5 minute read
A silly preprint uploaded a few weeks back underlined how scientists and scicomm writers easily fall for “research” that tickles them in their political privates. With an authoritative title, “The Efficacy of Facemasks in the Prevention of COVID-19: A Systematic Review,” a preprint found that only 7% of mask wearers got COVID, while 52% of those without masks did.
The preprint, which had not been examined by outside experts, proved too delicious for those promoting masks, such as science writer Maggie Fox, and quickly took off on social media.
A week later, science writer Laurie Garrett stumbled across the preprint and gave it signal boost to her followers.
And then … reality.
After the preprint had been heavily circulated on social media, British Pediatrician Alasdair Munro knocked apart this house of cards noting that the manuscript failed to provide even a basic level of scientific credibility and may even have been a hoax. Some of the numbers referenced in the tables did not appear in the text, and one of the studies that was supposedly about mask use and COVID-19 was published back in 2004.
None of these are high level, expert errors. These are the fundamentals. Anyone who claims to understand systematic reviews on any level should immediately be able to see that it falls short of the most basic scientific standards.
Without naming anyone, Dr. Alasdair noted that the study was widely shared on Twitter by the following:
An ex-director of the World Health Organisation (90,000 Twitter followers)
A professorial member of a U.K. based scientific political activist group (200,000 followers)
A Pulitzer prize winning science journalist (260,000 followers)
Health minister for a large western European country (1,000,000 followers).
Alasadair Munro concluded the obvious: either these people do not know how to appraise systematic reviews, or they shared the preprint without reading, because it flattered their ideological preconceptions.
Lab leak = Naughty narrative
After figuring out how to address the pandemic, the most important question is how the pandemic started. Once again, preprints have been critical for scicomm writers seeking evidence that direct the public’s gaze away from a possible lab leak in Wuhan, China.
As I previously pointed out, science writers at Nature, Science Magazine, and the New York Times science desk hopped all over a preprint released last September that argued the virus most closely related to COVID-19 was found in Laos, far, far away from Wuhan, China
There was only one slight problem with this framing, however. Wuhan Institute of Virology collaborator, Peter Daszak, had reported many years prior that he was sampling bat viruses in Laos. Daszak disclosed this information in a 2015 grant update to the National Institutes of Health.
And researchers at the Wuhan Institute of Virology published a paper on bat coronaviruses last July and disclosed they had been collecting bat coronaviruses from Laos going back to 2006!
So available evidence tells us that researchers at the Wuhan Institute of Virology have been studying coronaviruses from Laos for many, many years. And one of these viruses they were studying could be the COVID-19 virus.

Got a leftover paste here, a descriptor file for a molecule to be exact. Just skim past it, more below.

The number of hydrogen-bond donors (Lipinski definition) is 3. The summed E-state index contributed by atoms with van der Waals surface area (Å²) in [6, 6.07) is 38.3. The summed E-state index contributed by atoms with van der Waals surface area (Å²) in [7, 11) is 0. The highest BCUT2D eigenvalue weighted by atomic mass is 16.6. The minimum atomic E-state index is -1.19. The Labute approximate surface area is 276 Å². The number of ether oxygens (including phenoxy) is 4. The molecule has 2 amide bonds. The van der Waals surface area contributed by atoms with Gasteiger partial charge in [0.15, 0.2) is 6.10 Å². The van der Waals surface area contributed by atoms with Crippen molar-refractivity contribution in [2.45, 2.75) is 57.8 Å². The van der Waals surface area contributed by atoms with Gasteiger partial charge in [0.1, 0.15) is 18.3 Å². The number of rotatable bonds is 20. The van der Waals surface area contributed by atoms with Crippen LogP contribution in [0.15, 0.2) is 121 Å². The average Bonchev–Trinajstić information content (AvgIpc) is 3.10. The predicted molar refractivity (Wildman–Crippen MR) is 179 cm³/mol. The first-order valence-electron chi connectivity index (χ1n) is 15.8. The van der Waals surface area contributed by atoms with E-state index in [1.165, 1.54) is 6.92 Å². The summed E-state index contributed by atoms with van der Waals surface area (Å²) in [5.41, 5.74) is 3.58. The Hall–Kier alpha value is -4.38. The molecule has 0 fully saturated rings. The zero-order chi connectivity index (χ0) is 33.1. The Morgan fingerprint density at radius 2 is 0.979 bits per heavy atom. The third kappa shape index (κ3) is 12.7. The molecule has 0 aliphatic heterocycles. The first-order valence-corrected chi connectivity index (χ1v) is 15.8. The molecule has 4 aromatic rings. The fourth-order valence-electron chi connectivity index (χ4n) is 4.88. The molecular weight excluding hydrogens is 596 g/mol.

These documents and this study were available to science writers at Nature, Science Magazine, and the New York Times, but they chose to ignore this evidence, because they had a narrative to promote. And a preprint granted them license to market a phony idea that the COVID-19 virus came from Laos, and not from research in Wuhan.
Trust Chinese research! (only when interpreted by Westerners)
The same thing happened last February when three preprints were published: a Chinese preprint concluded that a market in Wuhan was either the pandemic’s origin or a spreading event where someone outside the market brought it in. In two other preprints, Western scientists stated more unequivocally that the same evidence showed the pandemic began in the market from an infected animal.
To make things perfectly clear, all three preprints—the one by Chinese researchers, and the two by Western scientists—rely on data collected by Chinese officials. Yet the New York Times and other media outlets mostly ignored the Chinese researchers’ conclusions and promoted the views of the Western scientists.
Something similar happened a few months later, when Science Magazine published the two preprints by Western scientists, but not the preprint by the Chinese scientists. To help promote the two Western studies, the New York Times’ Carl Zimmer tweeted the new publications and was then retweeted by Science Magazine’s editor-in-chief Holden Thorp.
But this left an outstanding question: what happened to that Chinese preprint that did NOT conclude the pandemic started in a market? Rushing to fill in this gap, Science Magazine’s Jon Cohen provided a ready answer just last week: a great deal of Chinese research is now “bullshit!” and this apparently includes the Chinese preprint.
Does this dismissal extend to the two preprints by Western virologists that also relied on Chinese science … the two preprints that Science Magazine just published, that also relied on Chinese research?
Well, that’s something that Science Magazine is still not prepared to answer.
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Note to Readers: In an essay published yesterday, UC-Irvine professor Andrew Noymer noted several questions that remained unanswered about how the pandemic started—questions that science writers seem uninterested in asking.
You can read that essay here: “Four things I want to know about the origin of COVID.”
The nonsense has been thick, but often focused at the meta top of the evidentiary chain.
this article offers a profound insight. and it makes me wonder how much of every pundit's Twitter account is bullshit